The Lox-on mantle was introduced with the model 12 in
cone at the base of the mantle was transferred from the mantle
frame back to the gallery. The new mantle locked into
position over the cone maintaining the
correct spatial relationship between the flame and the mantle. The
flanges of the wire support locked onto slots at the top
outer rim of the gallery. This
mantle was cheaper to produce than the KoneKap mantle with
no reduction in reliability.
The design placed the bottom of the mantle frame up against
the cone. Air gaps at this junction can cause flame
spikes and erratic burning. An early Lox-0n gallery with
a damaged rim may never burn correctly. An air gap between
the mantle and gallery us the most common cause of "problem
the years the design of the lox-on mantle frame has undergone
changes to reduce manufacturing costs. The first real change
was for the Model C lamp. This was labeled the "improved"
mantle. Two skirts were added to the bottom of the
gallery frame that slide over the sides of the cone. At
the same time the turned up outer lip on the mantle frame
was eliminated reducing the mantle's manufacturing cost. The
outer lip provided a 360 degree barrier to the bottom
of the mantle bag, keeping it in place and protected. The
new mantles are more fragile than the mantles made for model
12, B and 14 lamps.
Loxon locking system was changed for the introduction of
model 21 gallery (which is itself a cost reduced gallery). The
new mounting system is made up of four tiny tabs on the inside
lower ring of the mantle frame where it fits against the
cone and corresponding slots in the gallery cone. The new
mantles will still lock into old galleries using the wire
Early Lox-On mantle
Later the bottom skirts of the improved mantle was changed with
the addition of triangular slits up the side of each skirt. This
seems to have been done for the model 23 gallery. I do not
have the exact changeover point identified yet.
IMPORTANT NOTE: Mantles made for model 12, A, B, C and 14 lamps will not lock onto the
Improved mantles for the model C can be held in place by a friction fit between
the bottom skirts and the cone but care must be taken to keep
the fit tight. Mantles
made for model 21, 21C, 23 and 23A burners will lock on to the earlier
gallery. If you decide to stock up on lox-On mantles, the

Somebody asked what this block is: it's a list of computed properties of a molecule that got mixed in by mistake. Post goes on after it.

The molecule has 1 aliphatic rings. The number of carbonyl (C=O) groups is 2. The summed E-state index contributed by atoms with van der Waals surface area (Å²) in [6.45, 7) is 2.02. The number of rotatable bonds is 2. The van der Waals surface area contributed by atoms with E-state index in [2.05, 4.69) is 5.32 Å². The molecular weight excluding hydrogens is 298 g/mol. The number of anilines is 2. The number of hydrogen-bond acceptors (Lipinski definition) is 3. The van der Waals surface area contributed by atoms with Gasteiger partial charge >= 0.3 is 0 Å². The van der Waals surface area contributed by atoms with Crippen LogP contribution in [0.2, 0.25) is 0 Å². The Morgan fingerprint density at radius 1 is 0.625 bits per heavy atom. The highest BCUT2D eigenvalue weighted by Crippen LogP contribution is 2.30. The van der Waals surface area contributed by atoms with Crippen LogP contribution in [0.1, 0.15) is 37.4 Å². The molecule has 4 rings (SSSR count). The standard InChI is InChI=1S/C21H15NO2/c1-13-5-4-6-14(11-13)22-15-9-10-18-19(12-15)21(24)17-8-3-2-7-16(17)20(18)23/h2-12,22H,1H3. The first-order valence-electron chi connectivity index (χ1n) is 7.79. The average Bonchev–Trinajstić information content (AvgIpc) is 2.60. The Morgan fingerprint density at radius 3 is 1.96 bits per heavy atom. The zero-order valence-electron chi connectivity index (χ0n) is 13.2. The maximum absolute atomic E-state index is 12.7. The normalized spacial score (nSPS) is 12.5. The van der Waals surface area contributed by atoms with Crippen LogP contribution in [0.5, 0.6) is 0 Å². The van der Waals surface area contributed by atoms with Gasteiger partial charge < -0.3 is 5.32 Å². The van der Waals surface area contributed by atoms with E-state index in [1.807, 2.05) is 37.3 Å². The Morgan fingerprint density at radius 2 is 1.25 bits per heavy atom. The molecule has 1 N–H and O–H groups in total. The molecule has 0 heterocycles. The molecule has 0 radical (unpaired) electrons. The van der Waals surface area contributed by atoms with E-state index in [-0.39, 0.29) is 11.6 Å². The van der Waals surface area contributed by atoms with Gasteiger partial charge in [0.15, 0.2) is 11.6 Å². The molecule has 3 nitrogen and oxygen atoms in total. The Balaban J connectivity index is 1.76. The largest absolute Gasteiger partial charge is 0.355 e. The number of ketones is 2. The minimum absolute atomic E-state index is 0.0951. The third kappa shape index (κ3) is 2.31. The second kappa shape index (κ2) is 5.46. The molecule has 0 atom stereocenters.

best to secure for all around use are English made mantles marked
for use with models 12, B and 21 that have the bottom lip on the frame
and the new locking system.
Never touch a mantle anyplace except the frame. Even if the protective
coating has not been burned off. Doing so will leave an oil
spot that will cause additional heat and early mantle failure. Once the protective covering is burned off, the mantle is very
fragile and can be destroyed by tilting or jarring the lamp.
Handle a lamp with a mantle gently and don't tilt it. I have heard that if a used mantle is to be shipped that it could
be coated with hair spray to make it more rigid. Once the
move is over the hair spray can be removed with a match in the
same way the coating is removed from a new mantle. I have
not yet had an opportunity to try this to see if or how well it
Removing a broken mantle
Care should be taken when disposing of a broken mantle. The
mantle, being composed of rare earth elements, is very slightly
radioactive so you do not want fine particles from a broken mantle
to become part of the household dust. Remove the chimney
then vacuum the mantle material to get it off the lamp and trapped
inside the vacuum. Do
not breath the mantle dust and remember to wash your hands after
disposing of the mantle frame. This is just a good practice
suggestion as mantle particle radiation levels are very low. Radiation
levels from trapped Radon gas is often higher in homes than that
from loose mantle dust.
humidity storage has been implicated in early failure of mantles. If
this is indeed a primary cause of early mantle failure and
you wish to store mantles for future use, placing them (still
in their boxes) in a sealed plastic bag along with a packet of
desiccant seems like a good idea.